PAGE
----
From flexible homes to urban retreats and more, Lookbox Living’s “Future Living” issue covers some of Singapore’s most stunning residences.
24 June 2020
Text by Janice Seow
What will the homes of the future look like? As we navigate through these extraordinary times, these stunning homes featured in Lookbox Living magazine (issue 62) present some great ideas for “Future Living”. Scroll down for a peek, and pick your favourites!
According to architect Theodore Chan (of CIAP Architects), building sustainably doesn’t have to be complex. A fitting example is his own house where he resides with his wife, potter and artist Delphine Sng. The couple collaborated with Theodore’s former student, architect Micki Chua of MJKY Architects to create a comfortable and energy efficient home using simple yet clever strategies.
With technology dominating the lives of many, especially in urban cities, it’s quite possible that people may also choose to live simply in the future. For Kaleb Loh who works in the advertising industry, coming home is akin to being on airplane mode; it’s a conscious decision that he has made to disconnect temporarily from the fast-paced reality. With no TV in sight, his home is designed by MONOCOT to be a quiet sanctuary.
This home was a shortlist in Lookbox Design Awards 2019 (Best Space for Retreat category)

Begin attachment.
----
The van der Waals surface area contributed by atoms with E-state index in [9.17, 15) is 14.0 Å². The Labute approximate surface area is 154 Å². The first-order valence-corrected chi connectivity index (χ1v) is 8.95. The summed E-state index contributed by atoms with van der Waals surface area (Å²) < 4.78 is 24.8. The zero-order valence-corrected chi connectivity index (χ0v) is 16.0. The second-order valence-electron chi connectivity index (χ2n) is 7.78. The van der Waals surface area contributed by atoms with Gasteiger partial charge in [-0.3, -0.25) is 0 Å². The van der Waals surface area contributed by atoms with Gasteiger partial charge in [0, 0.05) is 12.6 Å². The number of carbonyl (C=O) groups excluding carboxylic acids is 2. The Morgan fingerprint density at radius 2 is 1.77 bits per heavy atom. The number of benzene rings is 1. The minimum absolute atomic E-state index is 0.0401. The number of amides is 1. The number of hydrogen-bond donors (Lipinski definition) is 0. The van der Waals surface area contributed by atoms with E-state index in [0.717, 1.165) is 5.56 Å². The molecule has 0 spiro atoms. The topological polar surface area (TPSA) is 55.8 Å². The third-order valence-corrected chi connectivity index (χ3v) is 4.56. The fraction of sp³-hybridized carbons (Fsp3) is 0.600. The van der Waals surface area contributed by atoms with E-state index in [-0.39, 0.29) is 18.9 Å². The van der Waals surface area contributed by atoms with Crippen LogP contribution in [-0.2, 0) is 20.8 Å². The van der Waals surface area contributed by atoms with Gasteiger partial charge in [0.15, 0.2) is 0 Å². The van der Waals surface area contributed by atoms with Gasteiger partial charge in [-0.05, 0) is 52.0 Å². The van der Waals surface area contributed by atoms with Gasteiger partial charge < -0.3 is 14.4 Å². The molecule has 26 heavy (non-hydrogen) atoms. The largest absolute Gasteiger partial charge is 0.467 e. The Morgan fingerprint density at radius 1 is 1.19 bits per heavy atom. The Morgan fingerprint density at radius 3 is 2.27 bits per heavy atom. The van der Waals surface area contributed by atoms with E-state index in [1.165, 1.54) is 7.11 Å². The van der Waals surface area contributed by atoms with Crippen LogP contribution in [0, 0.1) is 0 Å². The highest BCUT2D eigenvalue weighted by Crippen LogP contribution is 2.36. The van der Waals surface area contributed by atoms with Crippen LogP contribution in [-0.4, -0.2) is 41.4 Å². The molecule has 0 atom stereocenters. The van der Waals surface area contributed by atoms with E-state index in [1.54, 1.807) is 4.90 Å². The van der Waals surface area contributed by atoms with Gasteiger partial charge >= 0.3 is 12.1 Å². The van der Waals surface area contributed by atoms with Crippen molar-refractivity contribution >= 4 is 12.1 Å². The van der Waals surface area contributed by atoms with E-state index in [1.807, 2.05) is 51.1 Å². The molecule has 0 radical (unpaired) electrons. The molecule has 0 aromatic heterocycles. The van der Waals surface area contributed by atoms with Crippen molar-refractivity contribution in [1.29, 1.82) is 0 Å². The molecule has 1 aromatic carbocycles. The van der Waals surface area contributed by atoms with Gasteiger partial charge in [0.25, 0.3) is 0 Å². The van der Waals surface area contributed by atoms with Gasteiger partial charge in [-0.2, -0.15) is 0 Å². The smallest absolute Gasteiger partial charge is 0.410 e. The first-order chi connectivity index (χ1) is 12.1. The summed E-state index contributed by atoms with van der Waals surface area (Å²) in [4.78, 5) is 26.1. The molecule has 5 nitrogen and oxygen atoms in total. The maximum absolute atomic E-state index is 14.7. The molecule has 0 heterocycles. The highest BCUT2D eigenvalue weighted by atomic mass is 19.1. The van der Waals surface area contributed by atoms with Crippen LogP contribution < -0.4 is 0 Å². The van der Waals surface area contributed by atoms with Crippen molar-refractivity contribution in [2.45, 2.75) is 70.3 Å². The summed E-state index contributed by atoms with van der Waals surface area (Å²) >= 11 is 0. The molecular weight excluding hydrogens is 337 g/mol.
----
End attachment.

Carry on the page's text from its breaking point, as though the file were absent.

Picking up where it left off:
LAANK’s Founder and Creative Director Cherin Tan shares this walk-up penthouse unit with her husband (LAANK’s Managing Director Jason Tong) and their two cats.
The couple felt that their previous home didn’t have enough room to represent their personalities, and saw this 2,000-square-foot unit as a perfect vessel to combine their two lives. “The design approach is a no-design approach. It is about finding spaces for things we like and things we like to do,” says Cherin.
With space a premium and populations on a rise in developed areas, it is hardly surprising that developers are building smaller homes in order to maximise profits. Homeowners selecting to live in these locations have to succumb to these minimal footprints, but that doesn’t mean they can’t live well.
This 900-square-foot, three-bedroom apartment in the east of Singapore is one example. A couple and their two young children live here. “The client’s brief was to maximise the functionality of the space in smart ways,” says Joy Loo, WAFF’s creative director.
Old furniture, especially ones inherited from family, give a home character and a story like no other. (Cover image, top left) Photography by Wong Weiliang
With homeowners Ming Wei and Chee Ying being inclined towards art and design – he loves photography, she’s into interior styling – home is unsurprisingly a lovely collection of domestic mise en scènes.
Designed by Adroit ID, their three-bedroom unit has been planned to properly accommodate the couple’s hoard of mid-century style furniture – several of which are especially treasured pieces, as they had previously belonged to their parents.
Want to read the full stories? You can find Lookbox Living magazine (issue 62) at newsstands, or click here for our special FREE-to-access digital magazine, and start reading now!
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